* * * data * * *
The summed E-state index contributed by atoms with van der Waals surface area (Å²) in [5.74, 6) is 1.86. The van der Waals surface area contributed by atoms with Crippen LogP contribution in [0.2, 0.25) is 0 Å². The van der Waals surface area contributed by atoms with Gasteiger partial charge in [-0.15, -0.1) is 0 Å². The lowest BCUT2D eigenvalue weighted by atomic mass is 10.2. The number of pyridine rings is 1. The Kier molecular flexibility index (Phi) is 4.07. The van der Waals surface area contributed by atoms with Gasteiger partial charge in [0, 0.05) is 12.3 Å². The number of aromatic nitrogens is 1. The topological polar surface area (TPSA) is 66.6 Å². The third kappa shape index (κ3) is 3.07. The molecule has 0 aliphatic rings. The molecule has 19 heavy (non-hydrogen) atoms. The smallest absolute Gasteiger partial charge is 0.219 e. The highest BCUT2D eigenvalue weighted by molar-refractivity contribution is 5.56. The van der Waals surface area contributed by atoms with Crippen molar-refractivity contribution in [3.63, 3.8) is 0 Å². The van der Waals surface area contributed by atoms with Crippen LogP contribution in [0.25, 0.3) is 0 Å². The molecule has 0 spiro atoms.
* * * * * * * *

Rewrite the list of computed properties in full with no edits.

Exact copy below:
The summed E-state index contributed by atoms with van der Waals surface area (Å²) in [5.74, 6) is 1.86. The van der Waals surface area contributed by atoms with Crippen LogP contribution in [0.2, 0.25) is 0 Å². The van der Waals surface area contributed by atoms with Gasteiger partial charge in [-0.15, -0.1) is 0 Å². The lowest BCUT2D eigenvalue weighted by atomic mass is 10.2. The number of pyridine rings is 1. The Kier molecular flexibility index (Phi) is 4.07. The van der Waals surface area contributed by atoms with Gasteiger partial charge in [0, 0.05) is 12.3 Å². The number of aromatic nitrogens is 1. The topological polar surface area (TPSA) is 66.6 Å². The third kappa shape index (κ3) is 3.07. The molecule has 0 aliphatic rings. The molecule has 19 heavy (non-hydrogen) atoms. The smallest absolute Gasteiger partial charge is 0.219 e. The highest BCUT2D eigenvalue weighted by molar-refractivity contribution is 5.56. The van der Waals surface area contributed by atoms with Crippen molar-refractivity contribution in [3.63, 3.8) is 0 Å². The van der Waals surface area contributed by atoms with Crippen LogP contribution in [0.25, 0.3) is 0 Å². The molecule has 0 spiro atoms.